Post-test FAQ’s: Milk and Dairy Products

Cow’s milk is a fairly common allergen and is not uncommon to come up as an elevated trigger food. What can be quite puzzling though is when there is a reaction to cow’s milk but no reaction to something made from cow’s milk, i.e cheese or yoghurt. How is this possible? In this article, we answer some of those frequently asked questions.

What is the difference between Cow’s milk and cooked Cow’s milk? How can I have a stronger reaction to one and not the other?
Cooking, or boiling, milk changes the protein structure therefore changing the molecular structure of the product.  This results in the destruction of proteins to which most allergic reactions occur.  In many cases, cooked milk is more compatible for people who suffer from milk intolerance.  Note that ‘cooked milk’ does not refer to UHT milk or simply heated milk (nor does it include milk cooked in a product, i.e. baking a cake).  To properly change the protein structure of milk by cooking it, the milk must come to a rolling boil for at least 30 minutes and have the skin removed from the top.

It is important to keep in mind that the sugars in the milk (the lactose), are not destroyed during this cooking process therefore people suffering from lactose intolerance still cannot have cooked cow’s milk.

What are “sour-milk products”?
Sour-milk is a general term for milk that has acquired a tart taste either through bacterial fermentation (which can be referred to as fermented milk or cultured milk), or through the addition of acid such as lemon juice or vinegar which causes the milk to curdle and form a thicker consistency (which can be referred to as acidified milk). Some typical sour-milk products include: Buttermilk, Yoghurt, Whey, Curd cheese and sour-milk cheeses such as cottage cheese. Most sour milk cheeses are white mould cheeses or red mould cheeses, and many are flavoured with Caraway.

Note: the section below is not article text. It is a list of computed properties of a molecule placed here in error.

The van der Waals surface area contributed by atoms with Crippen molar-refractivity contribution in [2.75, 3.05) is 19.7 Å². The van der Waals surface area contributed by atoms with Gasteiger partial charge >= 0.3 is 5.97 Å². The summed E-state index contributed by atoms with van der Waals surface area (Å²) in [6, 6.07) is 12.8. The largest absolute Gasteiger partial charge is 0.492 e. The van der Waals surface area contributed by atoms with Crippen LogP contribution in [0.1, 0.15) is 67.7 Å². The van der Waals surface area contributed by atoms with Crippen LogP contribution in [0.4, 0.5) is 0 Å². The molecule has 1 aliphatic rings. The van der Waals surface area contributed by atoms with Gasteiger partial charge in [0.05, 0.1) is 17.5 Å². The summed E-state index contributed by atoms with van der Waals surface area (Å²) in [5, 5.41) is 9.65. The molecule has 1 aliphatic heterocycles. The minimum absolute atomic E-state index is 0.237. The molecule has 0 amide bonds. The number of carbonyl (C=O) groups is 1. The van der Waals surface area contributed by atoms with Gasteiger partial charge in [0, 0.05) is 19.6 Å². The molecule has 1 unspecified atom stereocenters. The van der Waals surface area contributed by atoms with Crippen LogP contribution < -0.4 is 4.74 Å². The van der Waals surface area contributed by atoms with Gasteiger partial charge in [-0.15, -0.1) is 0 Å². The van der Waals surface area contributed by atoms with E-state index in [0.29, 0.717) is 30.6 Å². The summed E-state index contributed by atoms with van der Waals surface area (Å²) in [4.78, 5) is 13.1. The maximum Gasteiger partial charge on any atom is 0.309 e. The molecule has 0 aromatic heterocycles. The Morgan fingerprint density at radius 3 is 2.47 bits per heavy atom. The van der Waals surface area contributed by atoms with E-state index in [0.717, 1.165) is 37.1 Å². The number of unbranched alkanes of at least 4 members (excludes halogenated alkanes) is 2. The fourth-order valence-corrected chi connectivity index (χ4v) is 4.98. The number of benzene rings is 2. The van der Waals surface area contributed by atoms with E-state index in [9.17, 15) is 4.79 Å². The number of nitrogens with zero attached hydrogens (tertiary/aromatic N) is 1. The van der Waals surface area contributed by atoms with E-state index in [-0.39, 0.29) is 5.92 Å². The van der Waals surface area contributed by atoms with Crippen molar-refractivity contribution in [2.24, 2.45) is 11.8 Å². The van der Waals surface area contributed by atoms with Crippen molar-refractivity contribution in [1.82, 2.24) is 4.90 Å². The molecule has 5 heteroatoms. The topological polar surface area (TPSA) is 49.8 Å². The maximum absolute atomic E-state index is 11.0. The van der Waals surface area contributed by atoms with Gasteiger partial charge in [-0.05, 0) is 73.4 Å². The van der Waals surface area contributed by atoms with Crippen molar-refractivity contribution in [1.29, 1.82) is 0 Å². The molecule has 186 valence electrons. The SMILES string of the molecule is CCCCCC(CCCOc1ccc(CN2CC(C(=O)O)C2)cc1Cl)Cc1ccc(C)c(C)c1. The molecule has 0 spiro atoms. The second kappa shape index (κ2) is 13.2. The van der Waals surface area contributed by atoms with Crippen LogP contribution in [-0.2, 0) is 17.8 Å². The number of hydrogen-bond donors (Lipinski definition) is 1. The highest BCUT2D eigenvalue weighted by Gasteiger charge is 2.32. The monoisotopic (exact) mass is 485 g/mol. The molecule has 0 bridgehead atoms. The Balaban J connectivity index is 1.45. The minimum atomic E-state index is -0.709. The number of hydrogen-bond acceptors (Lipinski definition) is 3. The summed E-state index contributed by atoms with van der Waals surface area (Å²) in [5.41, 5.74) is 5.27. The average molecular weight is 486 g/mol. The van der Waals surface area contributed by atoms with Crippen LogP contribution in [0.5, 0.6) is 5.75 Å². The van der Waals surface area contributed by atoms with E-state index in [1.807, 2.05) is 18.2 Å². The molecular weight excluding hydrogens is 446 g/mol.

The protein structure of the milk used in sour-milk products changes during fermentation, which is why some people may be elevated to Cow’s milk but be okay with sour-milk products.

What is “Rennet cheese”?
Rennet cheese simply means cheese that has been made using milk from an animal (in the case of ImuPro testing, it is Cow’s milk cheese).  Rennet cheese can include: Camembert, Gorgonzola, Brie, Cheddar, Edam, Jarslberg, Stilton, Mozzarella and many many others.  If you have reacted to Rennet cheese, you should not have any kind of cheese made from Cow’s milk.

How can I react to Cow’s milk but not Halloumi or Rennet Cheese?
Halloumi and rennet cheese actually have a different protein structure to that of Cow’s milk.  Halloumi is cooked for 90 minutes during production which changes the protein structure of the casein making it easier to digest.  The same goes for rennet cheese – during the fermentation process the milk protein (casein) is subject to transformations which makes it much easier on the stomach.  Because of this, some people may be able to have halloumi or rennet cheese, even if they have an intolerance to cow’s milk.

I have reacted to Cow’s Milk in the ImuPro test. Does this mean I am Lactose Intolerant?
No, and it is the same if you do not react to Cow’s Milk in the ImuPro test – Lactose intolerance may still be an issue for you.  A Lactose intolerance is an enzyme deficiency where your body cannot break down the sugars in the milk (the lactose) and this can create similar symptoms to an IgG intolerance to cow’s milk.  Lactose intolerance however does not trigger the production of IgG antibodies, so it does not create inflammation in this way – and it is therefore not detectable in an ImuPro test which analyses the proteins in foods. If you have reacted to Cow’s Milk in the ImuPro test, it is not enough to just drink Lactose-free milk – because while the sugars have been removed from lactose-free milk, the proteins are still there.  You must avoid ALL Cow’s Milk products.

Click here to learn more about Cow’s milk, dairy alternatives and non-dairy calcium substitutions.